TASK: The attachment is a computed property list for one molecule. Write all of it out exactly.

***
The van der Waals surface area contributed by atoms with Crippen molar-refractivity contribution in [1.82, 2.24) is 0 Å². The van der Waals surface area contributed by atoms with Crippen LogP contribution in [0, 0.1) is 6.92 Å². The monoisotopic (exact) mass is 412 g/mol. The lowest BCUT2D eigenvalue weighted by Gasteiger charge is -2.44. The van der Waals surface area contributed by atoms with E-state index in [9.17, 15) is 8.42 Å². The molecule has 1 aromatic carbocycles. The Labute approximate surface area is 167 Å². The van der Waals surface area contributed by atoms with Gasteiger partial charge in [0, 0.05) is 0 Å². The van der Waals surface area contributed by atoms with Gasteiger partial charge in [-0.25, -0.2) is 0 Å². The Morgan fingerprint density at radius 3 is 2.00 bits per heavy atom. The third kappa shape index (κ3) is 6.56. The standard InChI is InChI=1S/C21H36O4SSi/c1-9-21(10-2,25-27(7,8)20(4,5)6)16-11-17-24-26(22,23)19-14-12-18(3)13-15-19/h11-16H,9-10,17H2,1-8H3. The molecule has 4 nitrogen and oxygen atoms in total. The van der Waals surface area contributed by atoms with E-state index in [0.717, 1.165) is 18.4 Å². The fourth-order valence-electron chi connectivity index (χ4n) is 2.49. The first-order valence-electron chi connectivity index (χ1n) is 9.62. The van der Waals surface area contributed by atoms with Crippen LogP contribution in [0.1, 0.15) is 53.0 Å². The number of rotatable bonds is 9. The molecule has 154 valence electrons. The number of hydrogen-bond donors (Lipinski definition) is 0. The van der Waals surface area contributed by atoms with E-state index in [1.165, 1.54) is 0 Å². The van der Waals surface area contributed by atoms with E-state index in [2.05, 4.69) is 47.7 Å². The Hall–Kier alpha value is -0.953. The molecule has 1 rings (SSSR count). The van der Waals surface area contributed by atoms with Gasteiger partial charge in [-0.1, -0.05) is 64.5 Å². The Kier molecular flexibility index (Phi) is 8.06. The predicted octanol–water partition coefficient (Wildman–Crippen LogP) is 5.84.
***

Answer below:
The van der Waals surface area contributed by atoms with Crippen molar-refractivity contribution in [1.82, 2.24) is 0 Å². The van der Waals surface area contributed by atoms with Crippen LogP contribution in [0, 0.1) is 6.92 Å². The monoisotopic (exact) mass is 412 g/mol. The lowest BCUT2D eigenvalue weighted by Gasteiger charge is -2.44. The van der Waals surface area contributed by atoms with E-state index in [9.17, 15) is 8.42 Å². The molecule has 1 aromatic carbocycles. The Labute approximate surface area is 167 Å². The van der Waals surface area contributed by atoms with Gasteiger partial charge in [0, 0.05) is 0 Å². The van der Waals surface area contributed by atoms with Gasteiger partial charge in [-0.25, -0.2) is 0 Å². The Morgan fingerprint density at radius 3 is 2.00 bits per heavy atom. The third kappa shape index (κ3) is 6.56. The standard InChI is InChI=1S/C21H36O4SSi/c1-9-21(10-2,25-27(7,8)20(4,5)6)16-11-17-24-26(22,23)19-14-12-18(3)13-15-19/h11-16H,9-10,17H2,1-8H3. The molecule has 4 nitrogen and oxygen atoms in total. The van der Waals surface area contributed by atoms with E-state index in [0.717, 1.165) is 18.4 Å². The fourth-order valence-electron chi connectivity index (χ4n) is 2.49. The first-order valence-electron chi connectivity index (χ1n) is 9.62. The van der Waals surface area contributed by atoms with Crippen LogP contribution in [0.1, 0.15) is 53.0 Å². The number of rotatable bonds is 9. The molecule has 154 valence electrons. The number of hydrogen-bond donors (Lipinski definition) is 0. The van der Waals surface area contributed by atoms with E-state index in [1.165, 1.54) is 0 Å². The van der Waals surface area contributed by atoms with E-state index in [2.05, 4.69) is 47.7 Å². The Hall–Kier alpha value is -0.953. The molecule has 1 rings (SSSR count). The van der Waals surface area contributed by atoms with Gasteiger partial charge in [-0.1, -0.05) is 64.5 Å². The Kier molecular flexibility index (Phi) is 8.06. The predicted octanol–water partition coefficient (Wildman–Crippen LogP) is 5.84.